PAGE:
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Archives: July 2008

July
31st

Lions and Tigers and Priestesses, Oh My! “Aida” comes to Seattle Opera.

Dancers in the Triumphal March of Seattle Opera’s 2008 AIDA

It’s the moment grand opera fans wait for: Verdi’s “Aida.” This romantic operatic triumph has everything in it you think of when you think of opera: crowds on stage, lavish costumes, enormous sets, even more enormous voices, and huge amounts of noise. The plot is pretty standard for grand opera (note, spoiler follows): boy meets girl (in this case, an Egyptian general meets an Ethiopian slave girl who’s part of the invading army,) boy falls in love with girl, boy and girl sing

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July
30th

Universal trio at the Grand

Three classic movies from Universal Studios will begin a weeklong run at the Grand Cinema starting Friday.


In honor of the studio’s 90th anniversary year, the Grand will be playing “Raging Bull,” widely regarded as one of the best films of the 1980s, “Midnight Cowboy,” winner of the best picture Oscar for 1969, and “The Great Escape.”


The run ends on Aug. 7.


For show times, call 253-593-4474.

July
28th

Hats on for artists at the Proctor Arts Fest

Rick Semple and Jori Adkins, “Veiled Hennin.”

Tacoma artists are going hatty. For this weekend’s Proctor Arts Fest (10 a.m.-6 p.m. Saturday) 15 local artists have made 14 giant “hats” to adorn the old-fashioned-style lampposts at the intersection of N. 26th and Proctor Streets.


This afternoon I went along to Proctor wine bar Pour at Four, where Metropolitan Market (the event sponsor) was holding a reception for the Hats judging. The hat sculptures could be of any material, but had to be wind-proof, rain-proof, lightweight, and able to be

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July
28th

Bamboo Forest Takes Over Fulcrum

Bryan Rubino, “Crimson Red Bamboo” (“Florals” in background.) Photo: Corey Lund.

Bamboo and I have been arch-enemies for a long time, ever since a house I owned in Melbourne had a back-yard full of it.


So it’s nice to walk through a grove of eight-foot-high bamboo knowing it’s rootless and can only proliferate at temperatures above 1500 degrees F.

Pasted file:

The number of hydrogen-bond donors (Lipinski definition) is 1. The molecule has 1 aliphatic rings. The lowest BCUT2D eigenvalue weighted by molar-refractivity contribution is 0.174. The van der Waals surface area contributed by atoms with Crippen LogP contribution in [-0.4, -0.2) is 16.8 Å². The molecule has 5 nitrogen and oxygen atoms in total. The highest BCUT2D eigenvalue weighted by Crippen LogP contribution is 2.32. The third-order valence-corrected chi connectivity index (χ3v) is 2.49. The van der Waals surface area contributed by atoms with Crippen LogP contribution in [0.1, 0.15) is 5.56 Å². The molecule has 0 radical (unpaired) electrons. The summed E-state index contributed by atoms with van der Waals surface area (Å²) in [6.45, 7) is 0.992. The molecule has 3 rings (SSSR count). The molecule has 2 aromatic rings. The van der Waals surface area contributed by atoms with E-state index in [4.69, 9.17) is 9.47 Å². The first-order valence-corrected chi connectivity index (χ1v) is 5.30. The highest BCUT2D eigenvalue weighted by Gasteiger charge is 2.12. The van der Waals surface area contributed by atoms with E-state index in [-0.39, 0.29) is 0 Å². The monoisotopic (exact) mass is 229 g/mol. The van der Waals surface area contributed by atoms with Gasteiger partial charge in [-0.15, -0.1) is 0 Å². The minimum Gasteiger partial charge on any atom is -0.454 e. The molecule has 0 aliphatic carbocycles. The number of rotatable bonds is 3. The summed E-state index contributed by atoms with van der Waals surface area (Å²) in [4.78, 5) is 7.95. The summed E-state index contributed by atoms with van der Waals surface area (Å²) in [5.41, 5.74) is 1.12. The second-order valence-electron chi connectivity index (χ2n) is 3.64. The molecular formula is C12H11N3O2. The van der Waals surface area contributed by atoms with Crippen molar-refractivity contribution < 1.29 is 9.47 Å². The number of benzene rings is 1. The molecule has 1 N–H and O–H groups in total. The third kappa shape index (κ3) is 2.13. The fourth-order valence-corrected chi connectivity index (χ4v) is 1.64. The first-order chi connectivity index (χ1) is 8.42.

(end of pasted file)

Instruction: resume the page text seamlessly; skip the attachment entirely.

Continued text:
I’m talking about the current Bryan Rubino show at Fulcrum Gallery. The glass artist, whose name will be familiar to many from his 2006 copyright tiff with Dale Chihuly,

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July
25th

Murano glass artist Celotto still showing at American Art Company

Afro Celotto, “Fuoco.” Image courtesy American Art Company.


For one day only, the American Art Company is showing the work of glass artist Afro Celotto, from Murano, Italy. Tomorrow (Saturday) from 10 a.m.-5 p.m. his North American representative will be at AAC to show more than 30 pieces by the artist, who AAC has just begun to represent.


Here’s what owners Craig and Tammy Radford say in their press release:


Afro is from a small handful of artists that are considered the best in Murano and indeed the

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July
24th

Critic’s Picks this week

One World Taiko at last year’s Ethnic Fest. Photo: Dick Milligan.


World Culture at Ethnic Fest


From African dance to rumba, Japanese taiko drumming to flamenco, it’s all there at the annual Ethnic Fest in Wright Park. 12-7 p.m. tomorrow and Sunday. Wright Park, 501 S. I St, Tacoma. Free. 253-305-1076, www.metroparkstacoma.org


Danny still loves Sandy in "Grease"


Tacoma Musical Playhouse is rocking with those familiar tunes from "Grease"—there’s still time to see it before it gets away like…um…greased lightning. 8 p.m. tonight and August 1, 2

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July
23rd

Join Werner at the end of the world

He went. He saw. He got really, really cold.


Werner Herzog, the visionary (some would say crazed) German filmmaker who once ordered a crew of Indian laborers to haul a full-size steamboat over a jungled Amazonian hill for his feature “Fitzcarraldo,” again went to extremes to make his latest picture, “Encounters at the End of the World.” He went to McMurdo Station, the American research outpost in Anarctica, to see what kinds of people are drawn to the isolation and the cold there. He found a land of beauty. He found a hive of peculiarity. He captured it

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July
22nd

A new mural for a new market


I made my way down to the 6th Avenue Farmers Market this evening. I’m sure all you folks-about-town have already been there, buying cheese from Estrella Family Creamery and sausages from Cheryl the Pig Lady.


Though today was only the second week of the market’s existence, a sure sign of its future (besides the crowds that were buying out entire stands of berries) was an artist painting a mural on the side of a building.


Jennevieve Schlemmer, a mosiac artist, was working on a scene showing a delivery

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